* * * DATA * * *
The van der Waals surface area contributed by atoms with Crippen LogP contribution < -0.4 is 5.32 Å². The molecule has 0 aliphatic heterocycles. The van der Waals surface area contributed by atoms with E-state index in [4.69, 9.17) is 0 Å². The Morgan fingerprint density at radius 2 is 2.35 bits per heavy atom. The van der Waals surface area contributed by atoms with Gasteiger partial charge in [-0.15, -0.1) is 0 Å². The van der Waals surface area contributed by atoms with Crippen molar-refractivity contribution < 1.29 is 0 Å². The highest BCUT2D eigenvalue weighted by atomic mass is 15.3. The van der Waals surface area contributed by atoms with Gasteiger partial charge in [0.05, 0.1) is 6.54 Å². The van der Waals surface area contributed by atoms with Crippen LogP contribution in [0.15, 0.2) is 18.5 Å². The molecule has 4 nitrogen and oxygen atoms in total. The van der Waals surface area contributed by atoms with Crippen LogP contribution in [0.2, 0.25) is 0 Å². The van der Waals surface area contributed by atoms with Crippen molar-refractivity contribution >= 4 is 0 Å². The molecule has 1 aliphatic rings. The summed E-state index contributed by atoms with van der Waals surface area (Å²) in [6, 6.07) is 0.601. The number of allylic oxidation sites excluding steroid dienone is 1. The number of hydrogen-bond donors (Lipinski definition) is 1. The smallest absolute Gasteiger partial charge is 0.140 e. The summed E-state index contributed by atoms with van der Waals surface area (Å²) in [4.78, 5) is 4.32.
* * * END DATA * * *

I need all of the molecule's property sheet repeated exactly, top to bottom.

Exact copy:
The van der Waals surface area contributed by atoms with Crippen LogP contribution < -0.4 is 5.32 Å². The molecule has 0 aliphatic heterocycles. The van der Waals surface area contributed by atoms with E-state index in [4.69, 9.17) is 0 Å². The Morgan fingerprint density at radius 2 is 2.35 bits per heavy atom. The van der Waals surface area contributed by atoms with Gasteiger partial charge in [-0.15, -0.1) is 0 Å². The van der Waals surface area contributed by atoms with Crippen molar-refractivity contribution < 1.29 is 0 Å². The highest BCUT2D eigenvalue weighted by atomic mass is 15.3. The van der Waals surface area contributed by atoms with Gasteiger partial charge in [0.05, 0.1) is 6.54 Å². The van der Waals surface area contributed by atoms with Crippen LogP contribution in [0.15, 0.2) is 18.5 Å². The molecule has 4 nitrogen and oxygen atoms in total. The van der Waals surface area contributed by atoms with Crippen LogP contribution in [0.2, 0.25) is 0 Å². The van der Waals surface area contributed by atoms with Crippen molar-refractivity contribution >= 4 is 0 Å². The molecule has 1 aliphatic rings. The summed E-state index contributed by atoms with van der Waals surface area (Å²) in [6, 6.07) is 0.601. The number of allylic oxidation sites excluding steroid dienone is 1. The number of hydrogen-bond donors (Lipinski definition) is 1. The smallest absolute Gasteiger partial charge is 0.140 e. The summed E-state index contributed by atoms with van der Waals surface area (Å²) in [4.78, 5) is 4.32.